WASHINGTON — Sen. Jeff Sessions, R-Alabama, has taken controversial positions on immigration and the rights of LGBT people. He is alleged to have made racially insensitive comments, and he once unsuccessfully tried to prosecute civil rights activists for what he alleged was voting fraud.

On Tuesday, he'll be pressed to answer for that record as he tries to convince his Senate colleagues that he is worthy of becoming the next attorney general of the United States.

Sessions' hearing is slated to begin at 9:30 a.m. and extend through Wednesday. He will be introduced by fellow Sens. Richard C. Shelby, R-Ala., and Susan Collins, R-Maine, then take questions.

After that, 15 witnesses will speak about Sessions, including a former attorney general, the president of a national police union, and several civil rights and other advocates.

The Senate Judiciary Committee rejected Sessions for a federal judgeship in 1986 amid allegations of racially insensitive remarks, and civil rights advocates and others have mounted a vigorous campaign to deny him the attorney general post. But he is expected to win confirmation.

Sessions is considered one of the more well-liked members of the Senate, his polite and respectful style having won over colleagues whose political views differ from his. Democrats are thought to have little chance to flip any Republican members against the nominee. Collins, for example, might have been a target because of her moderate views, but she is among those leading the effort to get Sessions confirmed.

That is not to say those opposed to Sessions will let the hearing pass without a fight. A group of more than 1,100 law school professors from across the country sent a letter to Congress urging legislators to block Sessions, and six protesters from the NAACP were arrested last week during a sit-in at his Mobile, Ala., office.

The NAACP's president, Cornell William Brooks, who was among the arrested demonstrators, is expected to testify at the confirmation hearing. So, too, will David Cole, legal director of the ACLU, which takes no formal positions on whether nominees should be confirmed but issued a report critical of Sessions. Sen. Cory Booker, D-N.J., also is expected to testify against Sessions.

Sessions, 70, earned his law degree from the University of Alabama and worked at a small law firm before becoming an assistant U.S. attorney in Mobile. He was appointed as a U.S. attorney in 1981 by President Ronald Reagan and held that job until 1993. He served as Alabama's attorney general from 1995 to 1997, when he was elected as a senator.

That extensive public service has provided his critics no shortage of fodder for his confirmation hearing.

Sessions will likely be questioned about his views on immigration. In the Senate, he has fought efforts to reform immigration in any way that might benefit those in the country illegally, and he has advocated moderating the flow of those coming to the U.S. legally.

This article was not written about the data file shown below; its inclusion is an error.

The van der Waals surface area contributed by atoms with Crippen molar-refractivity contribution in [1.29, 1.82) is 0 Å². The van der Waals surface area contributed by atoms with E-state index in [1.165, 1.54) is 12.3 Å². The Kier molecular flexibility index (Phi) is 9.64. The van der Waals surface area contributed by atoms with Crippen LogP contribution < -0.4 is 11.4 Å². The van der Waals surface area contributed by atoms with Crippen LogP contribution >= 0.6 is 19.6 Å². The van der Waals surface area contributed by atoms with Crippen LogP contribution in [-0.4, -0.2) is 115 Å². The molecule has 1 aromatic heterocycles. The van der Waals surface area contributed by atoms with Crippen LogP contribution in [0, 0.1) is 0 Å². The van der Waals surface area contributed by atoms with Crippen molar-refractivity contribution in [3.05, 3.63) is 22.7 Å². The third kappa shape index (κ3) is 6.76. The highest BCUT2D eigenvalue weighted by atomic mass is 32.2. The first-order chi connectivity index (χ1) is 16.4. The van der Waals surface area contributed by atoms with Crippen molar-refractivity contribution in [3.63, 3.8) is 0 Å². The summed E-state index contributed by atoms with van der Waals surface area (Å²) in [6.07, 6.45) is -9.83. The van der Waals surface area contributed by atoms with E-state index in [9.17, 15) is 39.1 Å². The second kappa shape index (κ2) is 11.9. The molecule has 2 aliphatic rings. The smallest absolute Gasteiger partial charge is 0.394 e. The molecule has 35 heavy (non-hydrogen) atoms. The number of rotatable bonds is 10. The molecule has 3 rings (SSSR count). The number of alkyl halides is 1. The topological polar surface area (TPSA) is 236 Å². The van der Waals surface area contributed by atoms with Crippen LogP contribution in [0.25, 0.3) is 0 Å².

He could, as attorney general, increase enforcement of the illegal entry statute and help the Trump administration abandon an Obama executive action that allows people who came to the United States as children to receive work permits and a reprieve from possible deportation.

Civil rights leaders hope that legislators will question Sessions on his views on the landmark Voting Rights Act - which he has called “intrusive” but “necessary” - and a voting fraud case he brought against civil rights activists when he was U.S. attorney in the 1980s.

On Monday, the NAACP Legal Defense and Educational Fund submitted a 32-page report to the Senate Judiciary Committee calling on the Senate to reject Sessions. “For more than 40 years in public life, Jeff Sessions has demonstrated unrelenting hostility to civil rights and racial justice,” said Sherrilyn Ifill, president and director-counsel of the Legal Defense and Educational Fund.

Sessions' comments on race were at the center of his federal judgeship confirmation hearing in the 1980s, when he faced a barrage of criticism for quipping that he once respected the Ku Klux Klan, “but if they smoke pot, I sure can't.” Sessions' defenders argued the comment was a joke, made in the context of a case in which Sessions was prosecuting members of the white supremacist organization. But a black lawyer working in his office did not see it that way and told Congress he was deeply offended.

Sessions, though, has no shortage of supporters, including law enforcement groups and the National Association of Assistant United States Attorneys, which said he will reinvigorate the Justice Department's bread-and-butter mission of prosecuting cases. Former attorney general Michael Mukasey and former deputy attorney general Larry Thompson are expected to testify in support of Sessions at the confirmation hearing.

Collins, who will introduce him, said in an interview with The Washington Post that she felt the criticism of her colleague was misplaced.

“He's a decent individual with a strong commitment to the rule of law. He's a leader of integrity,” Collins said. “I think the attacks against him are not well founded and are unfair.”